This week, The University Times reported that Dublin-based Scholars had been urged to consider giving up their on-campus accommodation by the Scholars committee in order to help shore up Trinity’s finances.
In an email to all Scholars, the committee made it clear that College considered on-campus accommodation an alluring incentive for non-EU students to come to Trinity, and therefore giving it up would be helping Trinity’s finances.
In the committee’s view, College was requesting Dublin-based Scholars to give up accommodation with money on its mind – and understandably enough. Rent, along with non-EU student fees, will be important for a College struggling to keep its head above water.
Instead of citing these financial motivations, however, Trinity has consistently argued that its desire for Dublin-based Scholars to stay home was for public health reasons, adding that it couldn’t have been financially motivated as Trinity will be compensating Scholars who miss out on accommodation with cash.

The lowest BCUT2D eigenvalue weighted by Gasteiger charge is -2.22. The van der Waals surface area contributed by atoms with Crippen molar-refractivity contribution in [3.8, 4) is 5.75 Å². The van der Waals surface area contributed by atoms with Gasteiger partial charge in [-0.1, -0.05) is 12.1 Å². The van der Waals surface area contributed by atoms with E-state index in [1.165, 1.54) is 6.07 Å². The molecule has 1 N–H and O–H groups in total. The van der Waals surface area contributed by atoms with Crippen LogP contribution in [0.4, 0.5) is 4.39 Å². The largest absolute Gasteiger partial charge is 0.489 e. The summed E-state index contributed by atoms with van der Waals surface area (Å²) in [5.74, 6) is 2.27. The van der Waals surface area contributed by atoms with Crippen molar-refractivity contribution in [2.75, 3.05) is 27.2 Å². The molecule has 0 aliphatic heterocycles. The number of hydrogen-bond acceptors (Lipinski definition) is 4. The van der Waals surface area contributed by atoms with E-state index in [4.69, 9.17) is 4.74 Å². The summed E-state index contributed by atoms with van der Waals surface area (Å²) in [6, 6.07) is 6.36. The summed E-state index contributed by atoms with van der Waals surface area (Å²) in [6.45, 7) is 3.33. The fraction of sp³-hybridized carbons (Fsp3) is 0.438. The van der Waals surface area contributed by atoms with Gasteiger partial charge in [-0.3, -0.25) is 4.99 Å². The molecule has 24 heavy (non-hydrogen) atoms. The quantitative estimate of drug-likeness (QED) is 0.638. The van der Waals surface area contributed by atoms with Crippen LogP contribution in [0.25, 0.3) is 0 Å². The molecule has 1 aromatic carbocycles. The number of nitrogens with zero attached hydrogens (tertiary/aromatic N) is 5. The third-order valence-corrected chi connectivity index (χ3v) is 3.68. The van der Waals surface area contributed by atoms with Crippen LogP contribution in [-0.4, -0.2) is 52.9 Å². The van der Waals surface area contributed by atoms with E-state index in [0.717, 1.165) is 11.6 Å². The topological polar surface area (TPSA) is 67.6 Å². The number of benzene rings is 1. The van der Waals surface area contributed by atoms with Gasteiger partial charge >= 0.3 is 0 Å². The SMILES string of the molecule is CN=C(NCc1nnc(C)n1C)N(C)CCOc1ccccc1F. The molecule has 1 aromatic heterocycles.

But College has not adequately explained why it’s safer that students from outside Dublin move on campus rather than people from the capital. Furthermore, Trinity is offering Scholars €2,215 in lieu of accommodation which usually costs around €8,300 per year. That’s a hefty saving for College who can bolster their finances by replacing the Scholars with paying students.
It seems obvious now that the decision to ask Dublin-based Scholars to forfeit their accommodation was more complicated than previously stated.
Trinity is headed toward tough times financially. Students will feel the pinch – as will staff. No one in College is under any illusions about that. Trinity needs to understand that this is not lost on the College community.
The Provost has been up front with the government in the past year about its need to pick a sustainable funding model. Now it’s time Trinity’s community was afforded similar treatment.
Trying to pull the wool over the eyes of students and staff will simply breed cynicism.